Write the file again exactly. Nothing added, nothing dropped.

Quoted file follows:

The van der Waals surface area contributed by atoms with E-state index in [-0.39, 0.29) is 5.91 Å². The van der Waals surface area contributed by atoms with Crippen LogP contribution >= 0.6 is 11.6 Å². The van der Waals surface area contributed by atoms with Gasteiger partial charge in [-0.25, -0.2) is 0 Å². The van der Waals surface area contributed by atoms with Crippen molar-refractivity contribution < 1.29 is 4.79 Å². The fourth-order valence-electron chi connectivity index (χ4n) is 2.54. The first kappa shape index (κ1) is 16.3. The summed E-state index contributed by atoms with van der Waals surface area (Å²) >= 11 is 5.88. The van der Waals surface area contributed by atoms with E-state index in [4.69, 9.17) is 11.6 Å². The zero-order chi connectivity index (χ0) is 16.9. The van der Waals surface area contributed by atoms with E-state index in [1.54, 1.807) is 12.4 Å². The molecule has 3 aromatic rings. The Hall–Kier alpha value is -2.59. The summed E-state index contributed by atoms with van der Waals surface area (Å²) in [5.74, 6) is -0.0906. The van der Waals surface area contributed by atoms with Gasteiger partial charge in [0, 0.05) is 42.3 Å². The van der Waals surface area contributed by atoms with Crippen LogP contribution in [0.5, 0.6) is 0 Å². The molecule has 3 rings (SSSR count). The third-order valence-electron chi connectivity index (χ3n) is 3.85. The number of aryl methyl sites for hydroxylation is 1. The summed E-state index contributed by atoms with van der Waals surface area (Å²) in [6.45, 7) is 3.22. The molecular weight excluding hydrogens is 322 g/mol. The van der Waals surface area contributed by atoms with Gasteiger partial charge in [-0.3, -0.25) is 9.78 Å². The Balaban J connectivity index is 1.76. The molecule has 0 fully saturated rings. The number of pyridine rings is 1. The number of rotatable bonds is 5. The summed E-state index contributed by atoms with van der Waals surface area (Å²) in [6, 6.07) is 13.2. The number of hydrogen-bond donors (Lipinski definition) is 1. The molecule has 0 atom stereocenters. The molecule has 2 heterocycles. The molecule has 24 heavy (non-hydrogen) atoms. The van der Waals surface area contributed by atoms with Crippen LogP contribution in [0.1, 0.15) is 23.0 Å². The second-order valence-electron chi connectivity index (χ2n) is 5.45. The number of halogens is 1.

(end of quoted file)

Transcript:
The van der Waals surface area contributed by atoms with E-state index in [-0.39, 0.29) is 5.91 Å². The van der Waals surface area contributed by atoms with Crippen LogP contribution >= 0.6 is 11.6 Å². The van der Waals surface area contributed by atoms with Gasteiger partial charge in [-0.25, -0.2) is 0 Å². The van der Waals surface area contributed by atoms with Crippen molar-refractivity contribution < 1.29 is 4.79 Å². The fourth-order valence-electron chi connectivity index (χ4n) is 2.54. The first kappa shape index (κ1) is 16.3. The summed E-state index contributed by atoms with van der Waals surface area (Å²) >= 11 is 5.88. The van der Waals surface area contributed by atoms with E-state index in [4.69, 9.17) is 11.6 Å². The zero-order chi connectivity index (χ0) is 16.9. The van der Waals surface area contributed by atoms with E-state index in [1.54, 1.807) is 12.4 Å². The molecule has 3 aromatic rings. The Hall–Kier alpha value is -2.59. The summed E-state index contributed by atoms with van der Waals surface area (Å²) in [5.74, 6) is -0.0906. The van der Waals surface area contributed by atoms with Gasteiger partial charge in [0, 0.05) is 42.3 Å². The van der Waals surface area contributed by atoms with Crippen LogP contribution in [0.5, 0.6) is 0 Å². The molecule has 3 rings (SSSR count). The third-order valence-electron chi connectivity index (χ3n) is 3.85. The number of aryl methyl sites for hydroxylation is 1. The summed E-state index contributed by atoms with van der Waals surface area (Å²) in [6.45, 7) is 3.22. The molecular weight excluding hydrogens is 322 g/mol. The van der Waals surface area contributed by atoms with Gasteiger partial charge in [-0.3, -0.25) is 9.78 Å². The Balaban J connectivity index is 1.76. The molecule has 0 fully saturated rings. The number of pyridine rings is 1. The number of rotatable bonds is 5. The summed E-state index contributed by atoms with van der Waals surface area (Å²) in [6, 6.07) is 13.2. The number of hydrogen-bond donors (Lipinski definition) is 1. The molecule has 0 atom stereocenters. The molecule has 2 heterocycles. The molecule has 24 heavy (non-hydrogen) atoms. The van der Waals surface area contributed by atoms with Crippen LogP contribution in [0.1, 0.15) is 23.0 Å². The second-order valence-electron chi connectivity index (χ2n) is 5.45. The number of halogens is 1.